Valentino Rossi

Movistar Yamaha MotoGP (+0.730secs, 12th)

Rossi and Yamaha were left disappointed after Thailand

MOTOGP.COM

"First of all, the feeling with the track is not too bad, I expect worse, but first of all the track is in a good condition. It's clean and the asphalt has good grip. This is very important. And also the layout. I remembered [this track to be] more similar to Austria, so I was very worried. But when you ride maybe it is more similar to Argentina. It's good to ride, you have a good feeling, you enjoy. The track is not very difficult but anyway it's fun. Technically it's quite easy, but it's not boring."

Aleix Espargaro

Aprilia Racing Team Gresini (+0.920secs, 14th)

Espargaro showed signs of progress for Aprilia

MOTOGP.COM

"To be honest, the track surprised me. I had more fun than I thought I would. The first part is not particularly interesting with all the straights connected by braking sections, but overall it is a nice track."

Alvaro Bautista

Angel Nieto Team (+1.102secs, 17th)

"It's a track that has a couple of good points like Turn 4, where you go into it very fast and you have to go down a couple of gears and enter quickly. The circuit reminds me a little of Austria; it's varied and fun. I thought it looked easier, on paper, but riding a MotoGP bike complicates everything a bit more. The last two sectors are critical; they are narrow and you have to clearly choose the line because otherwise you can lose a lot of time.
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February 19th, 2018, 01:03 AM   #40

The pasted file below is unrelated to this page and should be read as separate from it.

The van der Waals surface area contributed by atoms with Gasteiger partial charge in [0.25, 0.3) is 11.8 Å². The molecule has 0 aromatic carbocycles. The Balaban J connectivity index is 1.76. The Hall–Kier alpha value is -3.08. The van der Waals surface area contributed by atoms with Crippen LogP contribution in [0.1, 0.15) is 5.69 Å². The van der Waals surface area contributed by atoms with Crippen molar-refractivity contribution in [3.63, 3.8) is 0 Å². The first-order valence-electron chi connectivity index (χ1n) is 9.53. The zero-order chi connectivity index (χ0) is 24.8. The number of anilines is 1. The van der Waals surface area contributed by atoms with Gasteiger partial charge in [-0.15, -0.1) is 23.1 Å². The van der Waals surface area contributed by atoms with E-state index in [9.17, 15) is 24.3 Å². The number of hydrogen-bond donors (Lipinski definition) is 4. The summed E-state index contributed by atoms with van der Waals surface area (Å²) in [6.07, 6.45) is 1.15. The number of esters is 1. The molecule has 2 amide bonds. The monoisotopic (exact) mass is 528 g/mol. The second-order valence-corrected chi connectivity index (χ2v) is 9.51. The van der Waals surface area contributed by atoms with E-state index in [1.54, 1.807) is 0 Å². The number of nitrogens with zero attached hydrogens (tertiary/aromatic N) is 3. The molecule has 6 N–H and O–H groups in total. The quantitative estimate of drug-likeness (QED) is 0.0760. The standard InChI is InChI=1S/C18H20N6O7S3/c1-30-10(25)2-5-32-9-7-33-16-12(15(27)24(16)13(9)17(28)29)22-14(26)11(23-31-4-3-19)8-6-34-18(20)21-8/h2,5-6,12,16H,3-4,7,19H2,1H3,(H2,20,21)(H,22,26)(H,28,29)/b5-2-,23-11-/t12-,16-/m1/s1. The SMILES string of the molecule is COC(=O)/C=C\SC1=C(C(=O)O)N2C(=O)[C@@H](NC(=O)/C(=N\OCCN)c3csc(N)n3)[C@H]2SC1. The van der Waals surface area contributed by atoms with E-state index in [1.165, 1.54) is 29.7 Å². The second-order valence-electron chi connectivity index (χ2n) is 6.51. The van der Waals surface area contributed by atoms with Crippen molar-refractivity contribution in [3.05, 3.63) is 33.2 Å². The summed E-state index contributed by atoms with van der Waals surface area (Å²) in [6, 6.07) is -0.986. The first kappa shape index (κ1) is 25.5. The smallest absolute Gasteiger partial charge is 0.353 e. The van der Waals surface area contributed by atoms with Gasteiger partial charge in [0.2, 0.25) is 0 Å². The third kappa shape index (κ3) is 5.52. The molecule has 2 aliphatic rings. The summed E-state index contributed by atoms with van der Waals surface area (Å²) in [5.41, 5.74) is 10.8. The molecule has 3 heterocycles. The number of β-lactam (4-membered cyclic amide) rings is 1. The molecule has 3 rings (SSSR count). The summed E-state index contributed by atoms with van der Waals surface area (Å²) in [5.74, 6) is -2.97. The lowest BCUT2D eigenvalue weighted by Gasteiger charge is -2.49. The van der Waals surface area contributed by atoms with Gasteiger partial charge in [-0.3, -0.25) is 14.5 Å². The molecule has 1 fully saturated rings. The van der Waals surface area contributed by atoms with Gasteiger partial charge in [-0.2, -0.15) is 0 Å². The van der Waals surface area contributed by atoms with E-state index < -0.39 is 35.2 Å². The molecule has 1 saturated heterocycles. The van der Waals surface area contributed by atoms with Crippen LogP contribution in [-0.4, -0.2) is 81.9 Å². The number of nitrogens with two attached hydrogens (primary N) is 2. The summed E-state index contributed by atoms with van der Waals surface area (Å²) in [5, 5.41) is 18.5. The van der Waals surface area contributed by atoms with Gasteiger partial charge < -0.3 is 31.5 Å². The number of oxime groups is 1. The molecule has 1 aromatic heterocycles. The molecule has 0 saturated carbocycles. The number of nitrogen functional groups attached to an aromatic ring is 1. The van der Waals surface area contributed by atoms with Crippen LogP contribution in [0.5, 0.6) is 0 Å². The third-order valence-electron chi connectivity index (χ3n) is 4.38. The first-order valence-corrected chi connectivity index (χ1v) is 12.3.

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Quote:
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I am so disappointed at how Bradl's career turned out.
He was about to shoot himself to the moon. The controversies around Forward Racing really destroyed his chances. He sort of started redeeming himself at Aprilia, but Aprilia being the geniuses that they are decided that he and Bautista were dead weight (I don't know why anyone would want to race with them, even though I am a fan of the brand, their race management seems myopic and toxic). Then his career went full circle when he went back to racing another sub par Honda at WSBK.

I really wanted him to tear his Honda development deal into shreds and sign with Herve for Folger's seat. But it was not to be.
That’s the thing, Honda have burnt a considerable number of satellite riders in the last decade, and it is hard to believe none of them had any talent, particularly the likes of Bradl. They are pretty much entirely dependent on MM, with Dani worthy though he may be hardly a long term bet for the future. I guess MM as their only option hardly makes HRC a one trick pony, as a conveyance he is more an intergalactic starship, but if he gets bored and leaves I am not sure where they go, particularly with their engineering led culture producing not very rideable bikes in recent years which MM has mainly overcome.
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Last edited by michaelm; February 19th, 2018 at 01:22 AM.